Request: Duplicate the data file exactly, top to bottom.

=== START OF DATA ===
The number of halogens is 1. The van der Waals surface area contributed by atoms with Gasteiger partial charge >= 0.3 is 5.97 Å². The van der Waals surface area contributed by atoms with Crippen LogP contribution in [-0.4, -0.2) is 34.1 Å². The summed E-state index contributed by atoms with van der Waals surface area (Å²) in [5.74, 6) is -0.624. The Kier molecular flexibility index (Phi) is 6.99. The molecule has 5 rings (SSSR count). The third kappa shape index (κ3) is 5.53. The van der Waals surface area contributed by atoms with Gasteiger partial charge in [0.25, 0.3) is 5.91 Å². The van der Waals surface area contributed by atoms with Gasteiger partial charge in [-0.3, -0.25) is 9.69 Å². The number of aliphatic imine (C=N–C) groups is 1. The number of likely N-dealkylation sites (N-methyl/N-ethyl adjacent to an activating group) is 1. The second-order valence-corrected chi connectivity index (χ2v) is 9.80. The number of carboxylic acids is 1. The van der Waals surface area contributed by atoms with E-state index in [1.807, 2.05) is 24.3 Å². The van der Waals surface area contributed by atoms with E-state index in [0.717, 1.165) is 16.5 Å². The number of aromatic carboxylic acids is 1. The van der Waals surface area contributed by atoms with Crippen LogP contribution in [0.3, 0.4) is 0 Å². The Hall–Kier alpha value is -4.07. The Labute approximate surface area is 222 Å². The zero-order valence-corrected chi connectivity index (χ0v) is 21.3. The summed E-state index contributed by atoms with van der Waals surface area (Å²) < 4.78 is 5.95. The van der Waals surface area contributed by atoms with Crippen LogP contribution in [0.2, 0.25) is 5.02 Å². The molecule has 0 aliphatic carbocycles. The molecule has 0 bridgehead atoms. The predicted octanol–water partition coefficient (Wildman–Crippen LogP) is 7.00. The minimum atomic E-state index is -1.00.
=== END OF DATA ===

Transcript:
The number of halogens is 1. The van der Waals surface area contributed by atoms with Gasteiger partial charge >= 0.3 is 5.97 Å². The van der Waals surface area contributed by atoms with Crippen LogP contribution in [-0.4, -0.2) is 34.1 Å². The summed E-state index contributed by atoms with van der Waals surface area (Å²) in [5.74, 6) is -0.624. The Kier molecular flexibility index (Phi) is 6.99. The molecule has 5 rings (SSSR count). The third kappa shape index (κ3) is 5.53. The van der Waals surface area contributed by atoms with Gasteiger partial charge in [0.25, 0.3) is 5.91 Å². The van der Waals surface area contributed by atoms with Gasteiger partial charge in [-0.3, -0.25) is 9.69 Å². The number of aliphatic imine (C=N–C) groups is 1. The number of likely N-dealkylation sites (N-methyl/N-ethyl adjacent to an activating group) is 1. The second-order valence-corrected chi connectivity index (χ2v) is 9.80. The number of carboxylic acids is 1. The van der Waals surface area contributed by atoms with E-state index in [1.807, 2.05) is 24.3 Å². The van der Waals surface area contributed by atoms with E-state index in [0.717, 1.165) is 16.5 Å². The number of aromatic carboxylic acids is 1. The van der Waals surface area contributed by atoms with Crippen LogP contribution in [0.3, 0.4) is 0 Å². The Hall–Kier alpha value is -4.07. The Labute approximate surface area is 222 Å². The zero-order valence-corrected chi connectivity index (χ0v) is 21.3. The summed E-state index contributed by atoms with van der Waals surface area (Å²) < 4.78 is 5.95. The van der Waals surface area contributed by atoms with Crippen LogP contribution in [0.2, 0.25) is 5.02 Å². The molecule has 0 aliphatic carbocycles. The molecule has 0 bridgehead atoms. The predicted octanol–water partition coefficient (Wildman–Crippen LogP) is 7.00. The minimum atomic E-state index is -1.00.